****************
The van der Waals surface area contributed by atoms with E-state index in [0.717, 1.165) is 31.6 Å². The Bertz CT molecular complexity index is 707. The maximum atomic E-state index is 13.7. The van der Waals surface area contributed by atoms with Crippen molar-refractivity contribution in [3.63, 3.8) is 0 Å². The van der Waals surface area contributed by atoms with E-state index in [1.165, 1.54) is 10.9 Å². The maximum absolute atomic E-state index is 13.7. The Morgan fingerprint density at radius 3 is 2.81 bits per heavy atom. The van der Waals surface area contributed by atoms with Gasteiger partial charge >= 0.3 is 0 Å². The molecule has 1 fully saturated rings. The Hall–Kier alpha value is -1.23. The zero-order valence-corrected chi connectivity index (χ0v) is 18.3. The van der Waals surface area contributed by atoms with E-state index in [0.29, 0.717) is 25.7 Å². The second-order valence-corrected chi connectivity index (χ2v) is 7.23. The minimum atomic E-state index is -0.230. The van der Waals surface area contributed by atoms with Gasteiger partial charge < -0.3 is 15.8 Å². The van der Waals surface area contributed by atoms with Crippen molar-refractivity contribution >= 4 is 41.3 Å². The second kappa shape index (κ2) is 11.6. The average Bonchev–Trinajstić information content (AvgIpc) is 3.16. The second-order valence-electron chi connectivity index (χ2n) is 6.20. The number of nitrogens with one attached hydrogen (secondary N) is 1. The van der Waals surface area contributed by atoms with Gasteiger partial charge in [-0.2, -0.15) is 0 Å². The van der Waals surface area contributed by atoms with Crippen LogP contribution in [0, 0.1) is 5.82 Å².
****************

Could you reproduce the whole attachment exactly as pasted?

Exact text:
The van der Waals surface area contributed by atoms with E-state index in [0.717, 1.165) is 31.6 Å². The Bertz CT molecular complexity index is 707. The maximum atomic E-state index is 13.7. The van der Waals surface area contributed by atoms with Crippen molar-refractivity contribution in [3.63, 3.8) is 0 Å². The van der Waals surface area contributed by atoms with E-state index in [1.165, 1.54) is 10.9 Å². The maximum absolute atomic E-state index is 13.7. The Morgan fingerprint density at radius 3 is 2.81 bits per heavy atom. The van der Waals surface area contributed by atoms with Gasteiger partial charge >= 0.3 is 0 Å². The molecule has 1 fully saturated rings. The Hall–Kier alpha value is -1.23. The zero-order valence-corrected chi connectivity index (χ0v) is 18.3. The van der Waals surface area contributed by atoms with E-state index in [0.29, 0.717) is 25.7 Å². The second-order valence-corrected chi connectivity index (χ2v) is 7.23. The minimum atomic E-state index is -0.230. The van der Waals surface area contributed by atoms with Gasteiger partial charge < -0.3 is 15.8 Å². The van der Waals surface area contributed by atoms with Crippen molar-refractivity contribution >= 4 is 41.3 Å². The second kappa shape index (κ2) is 11.6. The average Bonchev–Trinajstić information content (AvgIpc) is 3.16. The second-order valence-electron chi connectivity index (χ2n) is 6.20. The number of nitrogens with one attached hydrogen (secondary N) is 1. The van der Waals surface area contributed by atoms with Gasteiger partial charge in [-0.2, -0.15) is 0 Å². The van der Waals surface area contributed by atoms with Crippen LogP contribution in [0, 0.1) is 5.82 Å².